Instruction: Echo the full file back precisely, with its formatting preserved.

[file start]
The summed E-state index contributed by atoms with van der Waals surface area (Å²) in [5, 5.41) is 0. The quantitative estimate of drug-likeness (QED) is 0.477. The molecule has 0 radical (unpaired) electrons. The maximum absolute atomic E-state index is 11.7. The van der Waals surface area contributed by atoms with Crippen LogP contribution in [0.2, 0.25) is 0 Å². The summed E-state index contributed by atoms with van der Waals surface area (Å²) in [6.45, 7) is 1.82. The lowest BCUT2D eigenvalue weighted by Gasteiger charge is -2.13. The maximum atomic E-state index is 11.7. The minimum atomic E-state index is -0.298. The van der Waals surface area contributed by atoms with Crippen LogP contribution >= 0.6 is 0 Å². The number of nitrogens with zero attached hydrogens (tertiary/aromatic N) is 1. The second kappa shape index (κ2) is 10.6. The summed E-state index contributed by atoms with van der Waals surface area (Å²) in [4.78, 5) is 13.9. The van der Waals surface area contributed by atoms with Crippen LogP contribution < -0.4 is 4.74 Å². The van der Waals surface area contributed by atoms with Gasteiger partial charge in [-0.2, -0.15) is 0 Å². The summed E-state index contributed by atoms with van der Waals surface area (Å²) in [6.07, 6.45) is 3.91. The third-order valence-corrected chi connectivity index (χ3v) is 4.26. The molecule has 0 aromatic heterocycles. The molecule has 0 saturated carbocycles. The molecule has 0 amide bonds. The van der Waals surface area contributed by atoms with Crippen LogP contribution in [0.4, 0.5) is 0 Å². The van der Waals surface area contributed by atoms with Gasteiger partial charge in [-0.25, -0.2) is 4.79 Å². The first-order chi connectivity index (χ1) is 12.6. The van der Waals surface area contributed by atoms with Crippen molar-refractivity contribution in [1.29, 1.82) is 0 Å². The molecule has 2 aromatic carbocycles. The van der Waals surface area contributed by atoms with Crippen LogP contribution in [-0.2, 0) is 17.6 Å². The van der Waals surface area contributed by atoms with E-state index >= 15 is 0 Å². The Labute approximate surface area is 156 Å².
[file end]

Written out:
The summed E-state index contributed by atoms with van der Waals surface area (Å²) in [5, 5.41) is 0. The quantitative estimate of drug-likeness (QED) is 0.477. The molecule has 0 radical (unpaired) electrons. The maximum absolute atomic E-state index is 11.7. The van der Waals surface area contributed by atoms with Crippen LogP contribution in [0.2, 0.25) is 0 Å². The summed E-state index contributed by atoms with van der Waals surface area (Å²) in [6.45, 7) is 1.82. The lowest BCUT2D eigenvalue weighted by Gasteiger charge is -2.13. The maximum atomic E-state index is 11.7. The minimum atomic E-state index is -0.298. The van der Waals surface area contributed by atoms with Crippen LogP contribution >= 0.6 is 0 Å². The number of nitrogens with zero attached hydrogens (tertiary/aromatic N) is 1. The second kappa shape index (κ2) is 10.6. The summed E-state index contributed by atoms with van der Waals surface area (Å²) in [4.78, 5) is 13.9. The van der Waals surface area contributed by atoms with Crippen LogP contribution < -0.4 is 4.74 Å². The van der Waals surface area contributed by atoms with Gasteiger partial charge in [-0.2, -0.15) is 0 Å². The summed E-state index contributed by atoms with van der Waals surface area (Å²) in [6.07, 6.45) is 3.91. The third-order valence-corrected chi connectivity index (χ3v) is 4.26. The molecule has 0 aromatic heterocycles. The molecule has 0 saturated carbocycles. The molecule has 0 amide bonds. The van der Waals surface area contributed by atoms with Crippen LogP contribution in [0.4, 0.5) is 0 Å². The van der Waals surface area contributed by atoms with Gasteiger partial charge in [-0.25, -0.2) is 4.79 Å². The first-order chi connectivity index (χ1) is 12.6. The van der Waals surface area contributed by atoms with Crippen molar-refractivity contribution in [1.29, 1.82) is 0 Å². The molecule has 2 aromatic carbocycles. The van der Waals surface area contributed by atoms with Crippen LogP contribution in [-0.2, 0) is 17.6 Å². The van der Waals surface area contributed by atoms with E-state index >= 15 is 0 Å². The Labute approximate surface area is 156 Å².